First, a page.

Their Birth, Their Way: Nikki Macfarlane

April 23, 2009

From 2009 – 2011, Our Bodies Ourselves honored the work of women’s health advocates worldwide by asking readers to nominate their favorite women’s health hero. View all nominees by year: 2009, 2010, 2011

Entrant: Lynne F.

Nominee: Nikki Macfarlane, Founder of Childbirth International

Nikki Macfarlane advocates for informed choice. She believes we have the right to make personal choices about our health and we make better decisions when we understand the implications – pros and cons – of the choices available to us.

Nikki’s professional work has focused for many years on pregnancy, childbirth, and parenting. She helps women and their partners discover all their options and make informed choices that lead to their own best possible physical, emotional, and spiritual health as they go through perhaps the most important transformation of their lives: giving birth and then becoming parents.

Nikki’s work began as she trained to be a childbirth educator, helping women truly have “their birth, their way.” Nikki listened to women demoralized by impersonal and routine approaches to maternity care and developed tools to help women gain the skills and acquire the knowledge they needed to make their births personal, healthy and free of unnecessary and unwanted interventions.

Nikki’s approach to helping parents prepare for birth and parenthood was unique – she emphasized communication skills, decision-making skills, reflection, and assertiveness skills. These were unconventional topics for a childbirth class at the time, but stemmed from the realization that traditional classes were not enough to help women reach their goals. Women needed more than just facts and figures. They needed to take charge of their own health care decisions and work with their caregivers rather than just learn “what to expect.”

And so Nikki created Childbirth International (CBI). It offers the most comprehensive training and certification programs for birth doulas, postpartum doulas, childbirth educators, and breastfeeding counselors anywhere in the world. With CBI, Nikki’s vision of preparation for birth as a time for parents to discover their own power and abilities can reach many more women through each doula and each educator trained.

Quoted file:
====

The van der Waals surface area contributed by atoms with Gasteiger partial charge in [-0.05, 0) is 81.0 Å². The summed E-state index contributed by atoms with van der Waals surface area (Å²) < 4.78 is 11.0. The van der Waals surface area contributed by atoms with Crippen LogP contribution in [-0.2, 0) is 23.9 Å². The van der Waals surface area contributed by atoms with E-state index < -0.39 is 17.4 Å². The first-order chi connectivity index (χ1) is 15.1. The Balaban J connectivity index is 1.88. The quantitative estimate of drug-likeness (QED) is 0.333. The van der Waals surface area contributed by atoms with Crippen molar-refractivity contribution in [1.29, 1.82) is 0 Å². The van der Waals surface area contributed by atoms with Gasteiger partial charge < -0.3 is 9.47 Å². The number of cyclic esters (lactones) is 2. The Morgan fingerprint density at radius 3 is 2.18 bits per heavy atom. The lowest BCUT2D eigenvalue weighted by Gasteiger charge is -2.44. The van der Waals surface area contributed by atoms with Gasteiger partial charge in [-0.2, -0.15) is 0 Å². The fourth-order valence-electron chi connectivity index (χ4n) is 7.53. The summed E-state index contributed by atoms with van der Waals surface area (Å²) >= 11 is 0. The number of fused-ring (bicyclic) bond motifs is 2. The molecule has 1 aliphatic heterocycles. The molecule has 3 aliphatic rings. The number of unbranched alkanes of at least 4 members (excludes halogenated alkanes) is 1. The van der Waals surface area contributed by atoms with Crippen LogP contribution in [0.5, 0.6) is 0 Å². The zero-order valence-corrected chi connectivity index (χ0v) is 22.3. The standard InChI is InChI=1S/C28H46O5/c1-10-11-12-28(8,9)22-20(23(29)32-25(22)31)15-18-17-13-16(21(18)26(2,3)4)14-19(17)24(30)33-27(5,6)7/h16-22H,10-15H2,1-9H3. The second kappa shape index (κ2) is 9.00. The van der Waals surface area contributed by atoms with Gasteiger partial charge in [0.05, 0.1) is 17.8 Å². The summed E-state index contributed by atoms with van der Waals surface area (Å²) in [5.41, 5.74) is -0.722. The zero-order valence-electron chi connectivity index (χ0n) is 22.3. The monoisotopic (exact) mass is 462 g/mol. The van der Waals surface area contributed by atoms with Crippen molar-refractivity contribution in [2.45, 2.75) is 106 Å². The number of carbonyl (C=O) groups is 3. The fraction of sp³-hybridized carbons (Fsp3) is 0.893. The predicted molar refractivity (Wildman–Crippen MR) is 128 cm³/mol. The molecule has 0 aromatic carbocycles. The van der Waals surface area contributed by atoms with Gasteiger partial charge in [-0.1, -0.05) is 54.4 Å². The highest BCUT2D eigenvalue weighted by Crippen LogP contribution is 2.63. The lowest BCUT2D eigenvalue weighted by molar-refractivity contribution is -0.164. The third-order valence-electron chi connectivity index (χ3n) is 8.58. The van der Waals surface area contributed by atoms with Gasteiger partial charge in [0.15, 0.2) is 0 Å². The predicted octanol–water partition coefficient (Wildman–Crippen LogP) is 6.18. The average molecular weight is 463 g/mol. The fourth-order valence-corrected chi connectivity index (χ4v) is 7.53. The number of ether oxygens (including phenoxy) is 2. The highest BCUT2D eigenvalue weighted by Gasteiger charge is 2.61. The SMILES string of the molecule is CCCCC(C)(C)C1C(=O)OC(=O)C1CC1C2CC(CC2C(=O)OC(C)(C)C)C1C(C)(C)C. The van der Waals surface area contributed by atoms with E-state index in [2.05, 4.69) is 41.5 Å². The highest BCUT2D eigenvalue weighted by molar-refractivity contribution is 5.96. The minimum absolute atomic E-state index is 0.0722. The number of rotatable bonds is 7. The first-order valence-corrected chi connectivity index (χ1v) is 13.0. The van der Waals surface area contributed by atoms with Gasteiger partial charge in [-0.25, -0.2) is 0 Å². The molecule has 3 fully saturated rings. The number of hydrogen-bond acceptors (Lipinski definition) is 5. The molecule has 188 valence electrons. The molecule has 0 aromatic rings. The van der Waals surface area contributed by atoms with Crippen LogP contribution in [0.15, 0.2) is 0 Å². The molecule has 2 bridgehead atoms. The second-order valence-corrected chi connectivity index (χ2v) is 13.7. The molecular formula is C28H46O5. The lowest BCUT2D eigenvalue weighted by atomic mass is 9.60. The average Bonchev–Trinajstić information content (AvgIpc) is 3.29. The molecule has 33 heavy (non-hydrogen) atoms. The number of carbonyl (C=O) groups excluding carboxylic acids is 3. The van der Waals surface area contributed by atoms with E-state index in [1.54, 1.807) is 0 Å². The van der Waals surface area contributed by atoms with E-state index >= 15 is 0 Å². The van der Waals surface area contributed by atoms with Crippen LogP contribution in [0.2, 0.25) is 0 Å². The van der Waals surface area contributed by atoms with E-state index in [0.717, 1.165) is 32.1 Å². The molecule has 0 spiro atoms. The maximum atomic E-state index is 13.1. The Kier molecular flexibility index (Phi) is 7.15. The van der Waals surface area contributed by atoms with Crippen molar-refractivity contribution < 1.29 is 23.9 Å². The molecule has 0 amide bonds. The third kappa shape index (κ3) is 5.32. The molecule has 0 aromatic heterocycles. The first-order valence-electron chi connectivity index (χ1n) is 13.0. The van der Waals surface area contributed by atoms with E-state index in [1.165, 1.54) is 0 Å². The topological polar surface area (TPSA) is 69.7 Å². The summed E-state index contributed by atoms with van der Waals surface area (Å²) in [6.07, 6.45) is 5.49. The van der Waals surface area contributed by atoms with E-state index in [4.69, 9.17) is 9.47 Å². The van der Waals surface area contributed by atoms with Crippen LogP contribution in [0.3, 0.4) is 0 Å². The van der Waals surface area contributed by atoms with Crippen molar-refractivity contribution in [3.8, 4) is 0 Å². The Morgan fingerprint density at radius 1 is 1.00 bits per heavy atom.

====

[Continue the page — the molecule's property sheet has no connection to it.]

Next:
CBI’s message is that birth is about physical health as well as emotional discovery, self-reliance as well as developing a community, and personal growth as well as family connection. CBI’s students come from over 60 countries across the globe, helping each student connect her local birth culture to the traditions of the wider world. Her initiatives have already affected thousands of women globally.

Beyond CBI, Nikki:

  • Created large and thriving online forums where birth professionals and interested others can express their ideas and exchange important health information with a worldwide community.
  • Worked within the hospital system in her former home in Singapore to make positive changes for birthing women (introducing the first professional doula service in Singapore, developing the first labor pool in a hospital, establishing relationships between the medical community and women wanting more choices in birth).
  • Taught self awareness in schools to pre-adolescents to encourage them to respect their own bodies and minds as well as those of their partners and peers.
  • Continues to work on ways to provide education for women in developing countries about nutrition and about the harmful effects of many of the chemicals they use in their daily lives have on themselves and their children, born and unborn.
  • Is collaborating with indigenous women to preserve important health knowledge and local cultural perspectives on health and wellbeing, wisdom that is no longer being passed from generation to generation as faithfully as it was in the past.
  • Created a special memorial in a town in England for women to visit who had experienced a miscarriage: a statue was erected and a seat installed in a corner of the local park. This memorial raised awareness of the impact pregnancy loss can have on families.
  • Coordinated a peaceful but dramatic protest in Singapore against a local coffeeshop whose staff asked a woman to leave when she began to breastfeed her baby while sitting at a table. The protest received widespread press coverage and was one of the first events to draw attention to the importance of social support for breastfeeding.
  • Was involved in creating an art exhibition focusing on the customs and traditions of birthing women around the world to bring about an awareness that for most women in the world birth is normal and natural, and focuses on the needs of mother and child.

Nikki lives her commitment to helping women all over the world discover their ability to make positive change in their health and the health of their families, through pregnancy and birth and all parts of their lives!

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